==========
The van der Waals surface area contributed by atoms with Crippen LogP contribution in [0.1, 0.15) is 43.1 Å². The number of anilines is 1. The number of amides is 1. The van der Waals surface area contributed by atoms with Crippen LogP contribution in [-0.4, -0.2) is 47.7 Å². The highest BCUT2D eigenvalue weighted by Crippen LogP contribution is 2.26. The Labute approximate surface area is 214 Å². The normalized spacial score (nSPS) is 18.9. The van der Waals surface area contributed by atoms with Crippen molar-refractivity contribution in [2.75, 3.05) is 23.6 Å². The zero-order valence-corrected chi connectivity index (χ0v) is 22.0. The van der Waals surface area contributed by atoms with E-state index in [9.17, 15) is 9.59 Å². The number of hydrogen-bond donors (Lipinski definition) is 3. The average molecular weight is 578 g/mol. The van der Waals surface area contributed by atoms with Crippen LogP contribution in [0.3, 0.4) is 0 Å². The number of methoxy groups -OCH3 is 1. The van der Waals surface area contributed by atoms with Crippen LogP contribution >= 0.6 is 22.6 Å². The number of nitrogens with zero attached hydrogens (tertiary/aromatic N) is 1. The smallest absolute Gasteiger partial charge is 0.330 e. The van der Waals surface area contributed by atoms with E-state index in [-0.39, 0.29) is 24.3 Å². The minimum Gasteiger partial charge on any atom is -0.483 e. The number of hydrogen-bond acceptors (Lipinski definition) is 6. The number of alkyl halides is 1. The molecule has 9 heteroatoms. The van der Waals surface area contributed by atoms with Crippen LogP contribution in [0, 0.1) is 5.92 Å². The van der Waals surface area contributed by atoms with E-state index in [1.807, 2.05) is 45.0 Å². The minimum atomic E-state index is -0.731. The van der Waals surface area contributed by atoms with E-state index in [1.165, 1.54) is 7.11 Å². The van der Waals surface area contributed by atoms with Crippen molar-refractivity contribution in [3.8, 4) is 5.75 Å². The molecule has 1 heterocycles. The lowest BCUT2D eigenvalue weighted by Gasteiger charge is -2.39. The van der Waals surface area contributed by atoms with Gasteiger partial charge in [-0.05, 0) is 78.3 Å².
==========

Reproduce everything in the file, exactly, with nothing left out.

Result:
The van der Waals surface area contributed by atoms with Crippen LogP contribution in [0.1, 0.15) is 43.1 Å². The number of anilines is 1. The number of amides is 1. The van der Waals surface area contributed by atoms with Crippen LogP contribution in [-0.4, -0.2) is 47.7 Å². The highest BCUT2D eigenvalue weighted by Crippen LogP contribution is 2.26. The Labute approximate surface area is 214 Å². The normalized spacial score (nSPS) is 18.9. The van der Waals surface area contributed by atoms with Crippen molar-refractivity contribution in [2.75, 3.05) is 23.6 Å². The zero-order valence-corrected chi connectivity index (χ0v) is 22.0. The van der Waals surface area contributed by atoms with E-state index in [9.17, 15) is 9.59 Å². The number of hydrogen-bond donors (Lipinski definition) is 3. The average molecular weight is 578 g/mol. The van der Waals surface area contributed by atoms with Crippen LogP contribution in [0.3, 0.4) is 0 Å². The number of methoxy groups -OCH3 is 1. The van der Waals surface area contributed by atoms with Crippen LogP contribution >= 0.6 is 22.6 Å². The number of nitrogens with zero attached hydrogens (tertiary/aromatic N) is 1. The smallest absolute Gasteiger partial charge is 0.330 e. The van der Waals surface area contributed by atoms with E-state index in [-0.39, 0.29) is 24.3 Å². The minimum Gasteiger partial charge on any atom is -0.483 e. The number of hydrogen-bond acceptors (Lipinski definition) is 6. The number of alkyl halides is 1. The molecule has 9 heteroatoms. The van der Waals surface area contributed by atoms with Crippen LogP contribution in [0, 0.1) is 5.92 Å². The van der Waals surface area contributed by atoms with E-state index in [1.807, 2.05) is 45.0 Å². The minimum atomic E-state index is -0.731. The van der Waals surface area contributed by atoms with E-state index in [1.165, 1.54) is 7.11 Å². The van der Waals surface area contributed by atoms with Crippen molar-refractivity contribution in [3.8, 4) is 5.75 Å². The molecule has 1 heterocycles. The lowest BCUT2D eigenvalue weighted by Gasteiger charge is -2.39. The van der Waals surface area contributed by atoms with Gasteiger partial charge in [-0.05, 0) is 78.3 Å².